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Are you burdened with an interest only mortgage in retirement?

 

The clock has been ticking on interest only mortgages for several years now. More and more plans are coming to an end, and they're leaving borrowers saddled with a lump sum that needs to be repaid. For those without a strategy for paying back the outstanding debt, this could be causing a lot of worry and sleepless nights. 

Many borrowers will have had a repayment plan in place when they first took out their interest only mortgage. Unfortunately,  in the time that’s passed a lot of factors could have affected their ability to repay the debt. Investments may have failed to perform sufficiently well to cover the outstanding amount, while savings are often swallowed up by other emergency expenses.

People could find themselves getting into financial difficulty or even losing their home – and retirees may be at risk of being one group to bear the brunt of these concerns.


A light at the end of the tunnel



The good news is that there are options available to help you get a repayment strategy in place - so if this all sounds far too familiar, there's help out there. Possibilities include:

Downsizing

Moving into a smaller home, or a home in a different area, may leave you with enough money to pay what is still owed. With this option, though, you need to be certain that you’ll have enough money left over from the sale of your house to make up the shortfall.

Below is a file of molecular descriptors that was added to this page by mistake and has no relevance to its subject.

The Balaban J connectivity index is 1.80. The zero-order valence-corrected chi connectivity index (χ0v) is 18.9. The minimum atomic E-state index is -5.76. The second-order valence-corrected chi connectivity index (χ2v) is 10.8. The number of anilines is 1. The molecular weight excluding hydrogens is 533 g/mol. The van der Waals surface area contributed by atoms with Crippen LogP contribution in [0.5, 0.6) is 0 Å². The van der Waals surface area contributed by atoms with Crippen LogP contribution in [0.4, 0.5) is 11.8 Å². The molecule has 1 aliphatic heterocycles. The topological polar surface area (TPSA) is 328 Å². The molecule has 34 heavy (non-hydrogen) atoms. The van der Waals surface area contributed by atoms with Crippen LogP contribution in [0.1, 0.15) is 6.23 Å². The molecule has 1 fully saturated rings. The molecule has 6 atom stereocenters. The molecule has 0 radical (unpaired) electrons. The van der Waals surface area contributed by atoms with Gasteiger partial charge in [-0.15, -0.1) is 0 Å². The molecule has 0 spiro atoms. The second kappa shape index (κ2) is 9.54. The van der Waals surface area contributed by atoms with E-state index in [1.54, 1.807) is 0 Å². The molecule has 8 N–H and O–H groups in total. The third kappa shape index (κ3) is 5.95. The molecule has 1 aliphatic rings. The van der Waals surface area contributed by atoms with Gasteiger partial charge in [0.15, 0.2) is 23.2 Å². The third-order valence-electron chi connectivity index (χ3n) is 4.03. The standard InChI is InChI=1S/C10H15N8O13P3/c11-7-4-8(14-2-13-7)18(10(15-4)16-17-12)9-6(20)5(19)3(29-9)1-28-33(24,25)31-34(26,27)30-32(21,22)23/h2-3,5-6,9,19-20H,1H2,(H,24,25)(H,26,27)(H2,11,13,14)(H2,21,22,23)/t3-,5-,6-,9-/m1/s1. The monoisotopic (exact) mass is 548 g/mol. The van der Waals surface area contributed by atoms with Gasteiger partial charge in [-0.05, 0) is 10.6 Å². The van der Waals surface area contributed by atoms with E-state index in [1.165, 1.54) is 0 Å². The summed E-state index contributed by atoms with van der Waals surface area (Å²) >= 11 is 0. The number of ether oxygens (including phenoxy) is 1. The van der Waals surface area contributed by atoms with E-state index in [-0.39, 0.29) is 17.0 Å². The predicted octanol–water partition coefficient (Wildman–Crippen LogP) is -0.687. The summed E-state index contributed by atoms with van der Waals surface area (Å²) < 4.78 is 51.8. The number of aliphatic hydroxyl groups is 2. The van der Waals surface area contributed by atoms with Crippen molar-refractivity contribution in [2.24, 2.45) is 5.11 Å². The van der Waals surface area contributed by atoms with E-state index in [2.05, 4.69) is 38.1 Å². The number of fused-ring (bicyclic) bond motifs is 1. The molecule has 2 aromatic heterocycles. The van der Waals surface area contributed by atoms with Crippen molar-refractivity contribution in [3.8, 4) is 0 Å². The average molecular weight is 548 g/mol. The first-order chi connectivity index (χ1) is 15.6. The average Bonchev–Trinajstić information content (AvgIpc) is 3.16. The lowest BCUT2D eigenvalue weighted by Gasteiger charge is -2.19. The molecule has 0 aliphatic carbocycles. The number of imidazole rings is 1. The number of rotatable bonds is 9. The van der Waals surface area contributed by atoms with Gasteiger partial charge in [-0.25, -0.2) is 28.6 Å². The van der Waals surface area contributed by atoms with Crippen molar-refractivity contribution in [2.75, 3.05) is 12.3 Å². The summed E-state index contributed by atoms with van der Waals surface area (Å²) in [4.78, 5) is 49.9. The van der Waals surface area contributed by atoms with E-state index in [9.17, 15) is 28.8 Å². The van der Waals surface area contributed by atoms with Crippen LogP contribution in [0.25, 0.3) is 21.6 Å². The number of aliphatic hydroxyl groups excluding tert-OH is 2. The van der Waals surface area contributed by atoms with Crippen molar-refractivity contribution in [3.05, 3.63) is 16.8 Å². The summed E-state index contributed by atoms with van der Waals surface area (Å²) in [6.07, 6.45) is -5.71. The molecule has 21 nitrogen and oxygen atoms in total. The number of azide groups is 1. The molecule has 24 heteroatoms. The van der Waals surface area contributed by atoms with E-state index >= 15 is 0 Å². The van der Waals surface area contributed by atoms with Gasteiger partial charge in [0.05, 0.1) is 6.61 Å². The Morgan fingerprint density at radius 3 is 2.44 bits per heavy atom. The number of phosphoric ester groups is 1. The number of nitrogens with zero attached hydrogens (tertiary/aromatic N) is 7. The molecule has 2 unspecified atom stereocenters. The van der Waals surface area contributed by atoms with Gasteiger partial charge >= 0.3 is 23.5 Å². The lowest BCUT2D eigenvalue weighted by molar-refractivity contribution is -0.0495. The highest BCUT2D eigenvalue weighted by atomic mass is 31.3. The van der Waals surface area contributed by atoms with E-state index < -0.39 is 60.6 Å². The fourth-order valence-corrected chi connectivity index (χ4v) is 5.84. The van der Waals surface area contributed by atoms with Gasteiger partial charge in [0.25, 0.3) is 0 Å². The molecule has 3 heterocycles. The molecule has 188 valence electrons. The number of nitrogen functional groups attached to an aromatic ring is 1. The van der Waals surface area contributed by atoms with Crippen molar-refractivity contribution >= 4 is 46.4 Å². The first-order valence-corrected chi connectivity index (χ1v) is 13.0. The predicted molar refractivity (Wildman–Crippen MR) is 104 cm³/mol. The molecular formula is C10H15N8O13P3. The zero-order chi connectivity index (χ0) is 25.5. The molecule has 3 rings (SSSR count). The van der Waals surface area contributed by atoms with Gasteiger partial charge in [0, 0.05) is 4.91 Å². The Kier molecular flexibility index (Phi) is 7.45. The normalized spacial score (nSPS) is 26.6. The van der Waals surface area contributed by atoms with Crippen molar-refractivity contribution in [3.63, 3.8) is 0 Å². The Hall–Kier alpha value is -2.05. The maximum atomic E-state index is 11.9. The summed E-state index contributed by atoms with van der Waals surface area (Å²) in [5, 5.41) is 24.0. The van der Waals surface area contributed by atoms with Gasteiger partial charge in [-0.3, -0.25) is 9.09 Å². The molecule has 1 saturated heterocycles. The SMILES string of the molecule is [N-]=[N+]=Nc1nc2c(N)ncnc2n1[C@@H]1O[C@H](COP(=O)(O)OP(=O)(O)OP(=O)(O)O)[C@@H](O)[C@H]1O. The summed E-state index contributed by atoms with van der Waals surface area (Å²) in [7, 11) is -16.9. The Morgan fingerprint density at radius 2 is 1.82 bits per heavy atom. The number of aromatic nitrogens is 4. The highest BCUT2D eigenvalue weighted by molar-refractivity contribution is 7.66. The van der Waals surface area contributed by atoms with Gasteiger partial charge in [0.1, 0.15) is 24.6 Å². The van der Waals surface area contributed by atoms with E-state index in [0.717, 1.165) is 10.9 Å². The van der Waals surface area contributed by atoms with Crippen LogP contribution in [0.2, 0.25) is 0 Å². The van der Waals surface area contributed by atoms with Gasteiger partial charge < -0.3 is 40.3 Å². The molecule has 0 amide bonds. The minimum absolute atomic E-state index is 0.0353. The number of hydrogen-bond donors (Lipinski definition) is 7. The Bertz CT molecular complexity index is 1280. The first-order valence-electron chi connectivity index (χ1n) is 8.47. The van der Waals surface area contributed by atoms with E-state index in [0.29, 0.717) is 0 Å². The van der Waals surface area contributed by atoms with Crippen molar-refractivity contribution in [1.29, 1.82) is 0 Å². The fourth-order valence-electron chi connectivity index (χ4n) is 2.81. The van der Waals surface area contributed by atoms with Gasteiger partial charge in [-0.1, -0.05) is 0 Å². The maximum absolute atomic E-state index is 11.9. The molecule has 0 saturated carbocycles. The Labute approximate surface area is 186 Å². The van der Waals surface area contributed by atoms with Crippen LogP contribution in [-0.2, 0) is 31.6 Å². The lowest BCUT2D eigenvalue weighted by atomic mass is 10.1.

If you don't want to consider leaving your family home, that's understandable, however it’s important to consider every possibility while looking for your optimal solution.

 

Equity release 

This allows you to release some of the cash from your home without having to move. The money can then be used to repay your interest only mortgage - and you may even have money left over, should you require it, to spend on anything from home improvements to a luxury holiday. The plan is typically repaid when it comes to an end and the house is sold, usually after you have passed away or moved into permanent care. 

A lifetime mortgage, the most popular type of equity release, is secured against your home. Equity release will reduce the value of your estate, and may affect your entitlement to means-tested benefits. It’s important to think carefully and consider the pros and cons of a variety of different options.


However, if staying in your family home is important to you then equity release is an alternative to downsizing.


Curious about equity release?

Get all the facts by requesting a free guide today!

Request guide

 

We do recommend that you always seek advice from a specialist adviser who will help you consider all of the options. If you’re considering equity release then we also suggest that you read is it right for you? carefully.


Unless you decide to go ahead, our service is completely free of charge, as our typical advice fee of 1.95% of the amount released would only be payable on completion of a plan. 
 


 
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